“Life is for the living.
Death is for the dead.
Let life be like music.
And death a note unsaid.”
It seems forever ago that Mum corrected me amidst a prayer where I had been praying for my uncle to get cured soon. Get better, she said, pray for him to get better. I did not understand then. I was a tad too young to understand the grim meaning of terminal. Then they told me. They did always have a policy of not sugarcoating anything, of being blunt about everything, despite the fact that I was all of four or five and could have lived without knowing it for a few more years. So it was that I came to think of him as the man who would die soon.
He did not. In fact, he was a living miracle for years, from the day he was diagnosed with brain tumour back in the 1960s to the early 2000s. The valiant soldier that he was, he trudged on, through the dusty streets of Vellore and through the sterilised corridors of the Christian Medical College there, through Ayurveda and Homeopathy, through multiple surgeries and horrid side-effects. Until an ill-advised, ill-fated surgery in Coimbatore in 2004, he was as vividly alive and active as any man could be. Then came paralysis, slowly, and disintegration, and when he passed away in 2011, scarcely any of us could identify him as the man he had been once.
He was excellent at mathematics. And an utter failure at languages. He had dreams of marriage and children and riches. The greediness and wistfulness in his eyes when he saw my parents together, or when he saw young, well-to-do families in the church, was hard to look upon.
I was an only child until my brother came along. Uncle was my playmate, of sorts. He had it in him to be as childish as any child could be. Petty grudges? Check. Cheating at board games? Check. Pigtail pulling? Check. Jealousy? Check. He taught me chess and I am still convinced he taught me the wrong rules. He taught me ludo and thaayam and a hundred other board games. He could swear like a sailor.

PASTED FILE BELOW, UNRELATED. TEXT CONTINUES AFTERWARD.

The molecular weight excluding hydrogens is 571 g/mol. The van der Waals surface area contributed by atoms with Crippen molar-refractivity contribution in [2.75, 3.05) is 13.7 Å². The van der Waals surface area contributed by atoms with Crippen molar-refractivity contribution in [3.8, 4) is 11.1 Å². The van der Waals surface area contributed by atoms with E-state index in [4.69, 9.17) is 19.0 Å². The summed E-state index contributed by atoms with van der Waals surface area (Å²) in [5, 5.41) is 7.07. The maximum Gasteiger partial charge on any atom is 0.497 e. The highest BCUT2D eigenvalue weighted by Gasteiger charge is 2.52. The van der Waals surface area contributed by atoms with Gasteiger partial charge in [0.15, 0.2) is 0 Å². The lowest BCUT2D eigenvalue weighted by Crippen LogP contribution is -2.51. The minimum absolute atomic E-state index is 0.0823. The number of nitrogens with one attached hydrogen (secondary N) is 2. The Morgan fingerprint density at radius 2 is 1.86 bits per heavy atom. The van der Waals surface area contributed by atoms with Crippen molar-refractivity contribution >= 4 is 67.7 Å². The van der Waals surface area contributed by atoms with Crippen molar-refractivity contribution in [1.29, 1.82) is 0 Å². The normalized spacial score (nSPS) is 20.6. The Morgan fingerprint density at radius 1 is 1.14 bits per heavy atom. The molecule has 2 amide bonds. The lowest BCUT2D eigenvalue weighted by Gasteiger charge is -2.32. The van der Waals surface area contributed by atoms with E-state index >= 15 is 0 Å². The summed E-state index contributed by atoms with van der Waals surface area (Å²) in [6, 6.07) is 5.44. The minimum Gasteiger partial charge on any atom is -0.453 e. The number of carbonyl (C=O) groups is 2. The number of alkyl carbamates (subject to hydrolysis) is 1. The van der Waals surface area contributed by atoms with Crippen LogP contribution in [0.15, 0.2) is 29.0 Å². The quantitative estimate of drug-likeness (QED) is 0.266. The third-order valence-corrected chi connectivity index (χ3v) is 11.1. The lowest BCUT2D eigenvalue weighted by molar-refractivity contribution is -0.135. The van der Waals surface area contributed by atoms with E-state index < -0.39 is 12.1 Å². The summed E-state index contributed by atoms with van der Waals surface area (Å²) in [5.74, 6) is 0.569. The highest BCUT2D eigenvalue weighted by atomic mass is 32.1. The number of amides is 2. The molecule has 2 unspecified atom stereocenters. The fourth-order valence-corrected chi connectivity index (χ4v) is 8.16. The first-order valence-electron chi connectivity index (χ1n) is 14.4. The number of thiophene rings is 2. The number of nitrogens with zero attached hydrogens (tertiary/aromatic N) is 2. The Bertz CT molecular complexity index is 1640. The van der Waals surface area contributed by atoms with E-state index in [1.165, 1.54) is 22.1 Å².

He was very orthodox. Religious. He was not the man you went to if you had female emancipation in mind. It was not his fault. It was and it is merely the reflection in individuals of society’s views on what is and what isn’t acceptable. I think we might have clashed if he saw what I do now. He would not have understood it. He believed that girls ought to be pretty, silent and compliant. He loved my mother, perhaps because of her gentle nature and aversion to arguments. He loved one of my cousins for the same reason. He believed in a chauvinistic society. It was what society and family had taught him. He did not know what to make of me on most days. He settled for teaching me board games.
He liked birthdays. And weddings. He was all for celebrating life grandly, now that I think of it. The more pomp and splendour, the better. He used to gift my brother and I cakes on our birthdays. He would always remember. In fact, he was the only one who would always remember. He would take the bus to my parent’s home carrying the cake and savouries and take the pains to make sure that the fried savouries had not crumbled and that the cake was not crushed.
By virtue of being the eldest in the family, I saw more of his suffering than my cousins or brother did. It was difficult. Each time, after he came from Vellore, I would need a few moments to not react when I saw his head shaved bald and ugly stitches marring the skin there. He was very self-conscious about all that. I learnt, very early on, not to react. His disease and the nature of it was not something we spoke of.